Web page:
My Trip to Southern: A Non-Reformed Person’s View of the SBC’s Reformed Headquarters

When I was considering seminaries to apply to, I started to whittle them down by not only location but also their seriousness about Scripture, even though I have a heavy interest in philosophy of religion.  I have no desire to leave Texas right now, so that contributed to me stalling on applying to outside seminaries, which is why I missed Southeastern’s deadline.  However, I was able to apply on time to Southern, which may sound odd to some because I am clearly a critic of Calvinism and Southern is about as Calvinistic as a Southern Baptist seminary can get.  However, on my trip here to meet the faculty and take the entrance exam, all I will say is that I would recommend this seminary with confidence to someone who is looking for a seminary where the professors care about the Bible, scholarship, and the students.

First of all, the campus itself is amazing.  It’s by far the best looking seminary campus I’ve ever seen, and I’m going to go out on a limb and say it’s probably one of the best on the planet.  Most seminaries are just a few buildings and have a pretty small campus.  Even Southwestern, while it is big, isn’t necessarily as atmospheric.  Southern has red brick buildings with great architecture, good landscape, and a lot of nice indoor facilities.  It honestly feels like a wealthy private university campus.  I was shocked when I got here.  It looked better in the snow too.

Of course, the niceness of the campus isn’t the best criteria to pick a school.  I got to meet some prospective Ph.D students here, some of whom got their master’s degree at Southern, as well as some faculty.  They were all very gentlemanly, and the professor’s are all clearly intelligent with a concern for academic rigor.  During my interview process, I came clean that I was not Reformed.  That raised their eyebrows a bit, but they were very charitable about it and told me that it wasn’t a problem (though they did half-jokingly tell me that some students here may not be as polite).  They have a clear concern for the authority of the Bible and for sharing the Gospel to the ends of the earth.  I may disagree with them strongly on issues, but I don’t have anything bad to say about them as Christian men.  Given their disposition as well as the campus itself, it is no wonder Southern has boomed in attendance over the past several years.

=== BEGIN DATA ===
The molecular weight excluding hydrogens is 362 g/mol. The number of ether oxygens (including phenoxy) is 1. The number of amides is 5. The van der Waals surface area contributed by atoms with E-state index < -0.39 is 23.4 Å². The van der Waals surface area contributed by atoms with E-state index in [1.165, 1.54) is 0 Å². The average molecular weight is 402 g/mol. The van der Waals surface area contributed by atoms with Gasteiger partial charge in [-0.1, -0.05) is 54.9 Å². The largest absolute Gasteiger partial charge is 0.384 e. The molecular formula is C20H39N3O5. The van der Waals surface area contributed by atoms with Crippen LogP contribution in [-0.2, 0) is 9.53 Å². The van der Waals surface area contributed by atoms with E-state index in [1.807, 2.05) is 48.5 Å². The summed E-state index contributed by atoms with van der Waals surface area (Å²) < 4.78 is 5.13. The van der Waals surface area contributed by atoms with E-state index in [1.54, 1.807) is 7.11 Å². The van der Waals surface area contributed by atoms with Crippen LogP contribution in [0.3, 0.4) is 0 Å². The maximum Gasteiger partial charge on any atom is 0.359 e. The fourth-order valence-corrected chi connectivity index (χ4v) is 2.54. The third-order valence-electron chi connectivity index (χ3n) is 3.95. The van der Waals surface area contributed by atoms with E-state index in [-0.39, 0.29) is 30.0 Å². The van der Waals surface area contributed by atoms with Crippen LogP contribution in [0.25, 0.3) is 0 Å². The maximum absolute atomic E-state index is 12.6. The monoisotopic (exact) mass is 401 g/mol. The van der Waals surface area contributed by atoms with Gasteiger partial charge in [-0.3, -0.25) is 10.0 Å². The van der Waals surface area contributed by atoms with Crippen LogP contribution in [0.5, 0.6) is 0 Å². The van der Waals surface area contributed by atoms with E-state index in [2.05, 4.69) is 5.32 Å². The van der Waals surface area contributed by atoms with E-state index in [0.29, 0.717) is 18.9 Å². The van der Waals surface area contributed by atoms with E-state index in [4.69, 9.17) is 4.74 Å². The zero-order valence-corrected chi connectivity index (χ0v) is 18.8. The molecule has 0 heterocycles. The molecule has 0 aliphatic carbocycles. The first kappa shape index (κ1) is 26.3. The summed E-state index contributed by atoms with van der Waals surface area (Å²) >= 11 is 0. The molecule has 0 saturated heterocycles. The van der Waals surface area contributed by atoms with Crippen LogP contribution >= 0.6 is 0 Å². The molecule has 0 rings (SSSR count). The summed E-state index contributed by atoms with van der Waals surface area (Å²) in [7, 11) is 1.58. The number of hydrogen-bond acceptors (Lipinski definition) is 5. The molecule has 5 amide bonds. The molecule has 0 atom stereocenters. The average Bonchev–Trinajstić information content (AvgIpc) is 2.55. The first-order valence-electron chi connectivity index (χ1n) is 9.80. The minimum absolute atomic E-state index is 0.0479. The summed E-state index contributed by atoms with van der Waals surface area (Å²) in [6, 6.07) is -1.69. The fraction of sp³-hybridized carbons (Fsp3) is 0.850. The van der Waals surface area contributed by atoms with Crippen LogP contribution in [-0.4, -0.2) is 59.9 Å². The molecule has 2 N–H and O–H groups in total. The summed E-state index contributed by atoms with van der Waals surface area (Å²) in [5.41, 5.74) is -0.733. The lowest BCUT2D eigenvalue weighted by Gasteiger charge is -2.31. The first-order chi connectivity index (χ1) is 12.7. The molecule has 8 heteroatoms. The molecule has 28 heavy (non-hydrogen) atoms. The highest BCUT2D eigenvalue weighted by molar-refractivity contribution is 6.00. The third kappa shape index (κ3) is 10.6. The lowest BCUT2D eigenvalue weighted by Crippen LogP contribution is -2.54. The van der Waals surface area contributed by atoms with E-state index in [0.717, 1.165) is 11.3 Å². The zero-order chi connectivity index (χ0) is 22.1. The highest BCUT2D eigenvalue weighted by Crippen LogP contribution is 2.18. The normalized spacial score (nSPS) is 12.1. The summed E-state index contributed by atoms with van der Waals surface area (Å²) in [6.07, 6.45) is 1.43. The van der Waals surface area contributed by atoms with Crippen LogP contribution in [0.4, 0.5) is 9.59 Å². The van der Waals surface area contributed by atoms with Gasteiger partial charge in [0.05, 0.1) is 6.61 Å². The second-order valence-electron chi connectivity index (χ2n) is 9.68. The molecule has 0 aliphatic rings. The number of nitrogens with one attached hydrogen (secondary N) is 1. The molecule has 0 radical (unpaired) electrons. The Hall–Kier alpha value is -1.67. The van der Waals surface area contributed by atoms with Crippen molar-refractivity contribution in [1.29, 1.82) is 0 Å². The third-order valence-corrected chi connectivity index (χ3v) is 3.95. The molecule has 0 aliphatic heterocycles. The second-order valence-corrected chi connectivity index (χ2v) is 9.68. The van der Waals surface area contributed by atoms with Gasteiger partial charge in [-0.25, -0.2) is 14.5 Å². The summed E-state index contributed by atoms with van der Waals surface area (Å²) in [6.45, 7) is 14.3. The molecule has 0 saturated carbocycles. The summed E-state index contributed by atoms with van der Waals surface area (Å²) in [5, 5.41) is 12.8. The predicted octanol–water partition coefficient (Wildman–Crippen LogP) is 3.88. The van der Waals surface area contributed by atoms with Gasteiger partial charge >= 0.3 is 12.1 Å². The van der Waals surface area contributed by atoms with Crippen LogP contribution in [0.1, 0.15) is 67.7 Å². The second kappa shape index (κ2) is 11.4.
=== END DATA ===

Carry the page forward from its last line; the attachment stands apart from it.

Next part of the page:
At the end of the day, I came away with no regret coming here, though I had to spend some money to get to Louisville.  I don’t even expect to get accepted; the professors were honest about having a logjam of students in systematic theology, especially with losing a professor recently, and they said that they could take probably only 1-3 students.  I have zero connections here, I’m not Reformed, and there seems to be other strong candidates.  I also dogged on limited atonement on my written exam, which probably did not earn me any brownie points :).  Still, I think it was a great experience, and while I already respected many of these men I’ve already heard of as scholars (such as Schreiner and Ware), I’ve gained more respect for them and the school as a whole.  I may come off with a strong tone when I critique Calvinism on this blog, and maybe I am a bit too strong at times, but just know that I don’t have ill will for men like them even if we would disagree strongly on several issues.  And I hope Christians who engage in this debate would be as charitable and nice about it as they were to me.  I might even think that sometimes Mohler has said goofy things about Arminians or other non-Calvinists in the past and that he should diversify his faculty a teensy bit, but that’s par for the course in academic debate and there’s nothing to take personally.  It’s also his right to run the seminary as he sees fit.  Even if you’re not Reformed, it’s a good school to consider because they’ll challenge you on scriptural terms.  Just don’t be a wuss and take things personally ;).

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